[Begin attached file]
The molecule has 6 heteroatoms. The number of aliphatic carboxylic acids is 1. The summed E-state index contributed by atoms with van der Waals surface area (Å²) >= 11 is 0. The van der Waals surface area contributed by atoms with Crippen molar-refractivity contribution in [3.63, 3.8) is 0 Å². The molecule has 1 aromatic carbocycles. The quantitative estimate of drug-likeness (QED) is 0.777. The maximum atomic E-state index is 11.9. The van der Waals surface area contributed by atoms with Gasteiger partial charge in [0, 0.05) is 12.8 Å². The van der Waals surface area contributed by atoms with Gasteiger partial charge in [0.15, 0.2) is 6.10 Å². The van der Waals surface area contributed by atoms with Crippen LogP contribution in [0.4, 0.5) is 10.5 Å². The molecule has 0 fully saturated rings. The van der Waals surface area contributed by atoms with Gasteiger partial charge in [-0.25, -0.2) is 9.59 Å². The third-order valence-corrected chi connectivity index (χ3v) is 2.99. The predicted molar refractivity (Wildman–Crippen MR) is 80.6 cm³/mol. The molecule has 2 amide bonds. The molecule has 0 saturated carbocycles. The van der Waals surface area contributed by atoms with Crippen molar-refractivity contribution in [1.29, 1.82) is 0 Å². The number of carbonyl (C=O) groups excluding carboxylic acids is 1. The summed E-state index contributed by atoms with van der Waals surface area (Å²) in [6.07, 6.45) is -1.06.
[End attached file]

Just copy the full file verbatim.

The molecule has 6 heteroatoms. The number of aliphatic carboxylic acids is 1. The summed E-state index contributed by atoms with van der Waals surface area (Å²) >= 11 is 0. The van der Waals surface area contributed by atoms with Crippen molar-refractivity contribution in [3.63, 3.8) is 0 Å². The molecule has 1 aromatic carbocycles. The quantitative estimate of drug-likeness (QED) is 0.777. The maximum atomic E-state index is 11.9. The van der Waals surface area contributed by atoms with Gasteiger partial charge in [0, 0.05) is 12.8 Å². The van der Waals surface area contributed by atoms with Gasteiger partial charge in [0.15, 0.2) is 6.10 Å². The van der Waals surface area contributed by atoms with Crippen LogP contribution in [0.4, 0.5) is 10.5 Å². The molecule has 0 fully saturated rings. The van der Waals surface area contributed by atoms with Gasteiger partial charge in [-0.25, -0.2) is 9.59 Å². The third-order valence-corrected chi connectivity index (χ3v) is 2.99. The predicted molar refractivity (Wildman–Crippen MR) is 80.6 cm³/mol. The molecule has 2 amide bonds. The molecule has 0 saturated carbocycles. The van der Waals surface area contributed by atoms with Crippen molar-refractivity contribution in [1.29, 1.82) is 0 Å². The number of carbonyl (C=O) groups excluding carboxylic acids is 1. The summed E-state index contributed by atoms with van der Waals surface area (Å²) in [6.07, 6.45) is -1.06.